Ian link: Square Dance Can Can

 

 

Ian offers this movie:

Click on picture,  then go to left hand side to download movie in different formats: mpeg, QuickTime, etc. It is a large file but well worth it...

Very classy -- Harry James music from the forties accompanies a delicious lady removing
her petticoat and then putting on a bustier.
 

 

Simon writes:

"I have been interested in inflatable skirts dresses for some time -- ages ago I got hold of my big aunt's underskirts, so I got 2 of them, stitched them together and inserted a huge trash bag in between the petticoats. I then used an air compressor to blow up the bag; the result was pretty good -- the underskirt became fully inflated-- it was really fat and round, so much so I couldn't get through the doorway.  Oh, well!!  When I sat down, the petticoat swallowed me up! What you could also do is put 2 underskirts together and somehow coat the inside with a rubber solution, thus making it airtight, the ideas you put across are very good."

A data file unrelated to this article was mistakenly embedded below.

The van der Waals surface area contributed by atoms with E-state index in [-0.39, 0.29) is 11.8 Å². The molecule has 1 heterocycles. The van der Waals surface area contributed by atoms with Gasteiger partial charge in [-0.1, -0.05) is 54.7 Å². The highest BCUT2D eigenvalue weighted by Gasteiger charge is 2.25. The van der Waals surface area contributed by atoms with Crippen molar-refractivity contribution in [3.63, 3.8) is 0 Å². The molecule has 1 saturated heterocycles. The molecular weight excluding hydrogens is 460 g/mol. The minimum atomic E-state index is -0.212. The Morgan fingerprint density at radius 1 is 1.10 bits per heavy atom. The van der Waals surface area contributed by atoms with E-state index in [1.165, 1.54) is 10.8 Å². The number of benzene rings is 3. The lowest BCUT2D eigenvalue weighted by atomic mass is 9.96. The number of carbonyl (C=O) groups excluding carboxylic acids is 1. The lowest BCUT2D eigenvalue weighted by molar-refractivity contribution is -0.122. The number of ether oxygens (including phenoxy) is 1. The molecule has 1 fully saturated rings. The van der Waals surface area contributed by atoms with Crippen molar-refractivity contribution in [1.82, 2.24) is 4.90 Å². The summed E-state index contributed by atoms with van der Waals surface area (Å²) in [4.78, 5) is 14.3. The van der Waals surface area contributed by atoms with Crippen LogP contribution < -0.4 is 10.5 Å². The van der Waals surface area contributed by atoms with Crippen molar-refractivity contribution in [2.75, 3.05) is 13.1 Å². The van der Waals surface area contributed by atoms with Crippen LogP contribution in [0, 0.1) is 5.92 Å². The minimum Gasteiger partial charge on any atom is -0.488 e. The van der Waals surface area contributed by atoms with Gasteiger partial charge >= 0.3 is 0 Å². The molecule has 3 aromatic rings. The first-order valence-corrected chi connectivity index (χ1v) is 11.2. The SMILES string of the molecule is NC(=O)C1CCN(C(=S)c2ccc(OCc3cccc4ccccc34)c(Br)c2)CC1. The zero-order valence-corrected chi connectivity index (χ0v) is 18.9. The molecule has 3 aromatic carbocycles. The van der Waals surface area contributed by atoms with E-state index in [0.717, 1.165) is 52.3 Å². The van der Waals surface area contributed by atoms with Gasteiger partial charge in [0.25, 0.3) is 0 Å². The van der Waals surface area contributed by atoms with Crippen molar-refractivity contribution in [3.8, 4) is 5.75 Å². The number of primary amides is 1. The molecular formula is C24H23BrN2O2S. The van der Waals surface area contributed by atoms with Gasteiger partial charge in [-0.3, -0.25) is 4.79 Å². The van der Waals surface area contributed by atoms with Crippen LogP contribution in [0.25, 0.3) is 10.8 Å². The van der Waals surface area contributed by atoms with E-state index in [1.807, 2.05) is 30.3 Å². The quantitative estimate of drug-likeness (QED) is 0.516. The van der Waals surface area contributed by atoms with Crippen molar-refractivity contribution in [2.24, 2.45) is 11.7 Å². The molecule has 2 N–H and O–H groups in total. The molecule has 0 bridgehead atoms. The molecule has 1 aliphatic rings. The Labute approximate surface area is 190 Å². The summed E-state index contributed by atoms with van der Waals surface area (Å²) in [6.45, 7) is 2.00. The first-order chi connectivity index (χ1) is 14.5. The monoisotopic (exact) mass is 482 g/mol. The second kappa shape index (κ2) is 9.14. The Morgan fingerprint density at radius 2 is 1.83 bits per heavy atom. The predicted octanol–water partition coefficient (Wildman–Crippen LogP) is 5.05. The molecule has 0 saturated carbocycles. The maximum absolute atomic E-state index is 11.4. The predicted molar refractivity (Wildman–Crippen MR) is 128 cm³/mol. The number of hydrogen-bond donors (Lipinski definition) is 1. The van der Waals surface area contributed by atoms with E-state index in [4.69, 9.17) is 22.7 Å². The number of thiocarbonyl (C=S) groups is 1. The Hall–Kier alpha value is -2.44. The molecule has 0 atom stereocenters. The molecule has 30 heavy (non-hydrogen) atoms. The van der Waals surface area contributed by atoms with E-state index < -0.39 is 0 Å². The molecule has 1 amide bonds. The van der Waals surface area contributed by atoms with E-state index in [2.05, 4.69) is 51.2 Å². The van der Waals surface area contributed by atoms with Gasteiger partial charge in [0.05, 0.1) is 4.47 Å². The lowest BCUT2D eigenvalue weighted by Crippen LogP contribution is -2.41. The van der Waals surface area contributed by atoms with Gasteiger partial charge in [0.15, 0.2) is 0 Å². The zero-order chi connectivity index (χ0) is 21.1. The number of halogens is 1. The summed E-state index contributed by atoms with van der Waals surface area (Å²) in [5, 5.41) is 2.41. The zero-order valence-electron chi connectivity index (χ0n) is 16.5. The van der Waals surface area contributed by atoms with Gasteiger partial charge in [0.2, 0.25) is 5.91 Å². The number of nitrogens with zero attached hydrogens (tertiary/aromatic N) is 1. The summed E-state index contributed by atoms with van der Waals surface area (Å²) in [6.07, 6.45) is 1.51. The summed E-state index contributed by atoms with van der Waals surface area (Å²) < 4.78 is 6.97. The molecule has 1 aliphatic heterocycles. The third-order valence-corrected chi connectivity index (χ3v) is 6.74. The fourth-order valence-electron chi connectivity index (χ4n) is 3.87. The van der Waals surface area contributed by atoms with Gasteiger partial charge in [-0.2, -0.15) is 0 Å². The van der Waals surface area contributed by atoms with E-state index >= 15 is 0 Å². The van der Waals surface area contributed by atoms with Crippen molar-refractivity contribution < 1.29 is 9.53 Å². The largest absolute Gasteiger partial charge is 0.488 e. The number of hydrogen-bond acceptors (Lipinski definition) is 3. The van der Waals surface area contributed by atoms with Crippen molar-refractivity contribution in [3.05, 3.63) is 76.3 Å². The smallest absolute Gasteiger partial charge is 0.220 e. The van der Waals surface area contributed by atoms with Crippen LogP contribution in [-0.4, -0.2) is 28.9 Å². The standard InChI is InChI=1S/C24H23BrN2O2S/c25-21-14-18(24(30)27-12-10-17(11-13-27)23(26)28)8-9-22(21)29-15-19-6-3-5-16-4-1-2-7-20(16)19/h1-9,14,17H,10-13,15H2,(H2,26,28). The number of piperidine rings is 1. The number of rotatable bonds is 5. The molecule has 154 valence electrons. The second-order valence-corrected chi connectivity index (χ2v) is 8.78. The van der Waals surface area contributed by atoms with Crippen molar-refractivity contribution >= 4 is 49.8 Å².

Crinolyn writes in February, 2005:

Are they returning? I don't think they ever left, the designers have been sneaking in petticoated fashion all along! The reason is that they see that hidden inside every woman is the urge to wear a petticoated fashion item, if not every day, then at least once in a while. Just to remind the world that they are female.

We respond:

The question is not whether they are returning (the designers never left them), but are they returning to everyday life? - The answer appears to be 'NO.' Women may love them, but are not willing to "put up" with them. Tessy knows of only one gal that wears them on an everyday basis, and that is Allison, our Pond Girl next door!, and she gets limited appreciation from all but the most avid Poufie.  So: Why SHOULD women wear them?

 

Eleanor, also in February, 2005 (re: above):
 

"I am happy to report evidence to the contrary here in Hong Kong.  Skirts are everywhere.  Many are conservative for school or office, but others are for dress up or just for fun and have flounces or tiered layers and lace.  The best are very feminine of sheer fabrics and look more like petticoats or slips than skirts.  And most, whether sheer or not, have petticoats peeking out below the hem, or at least the suggestion of them.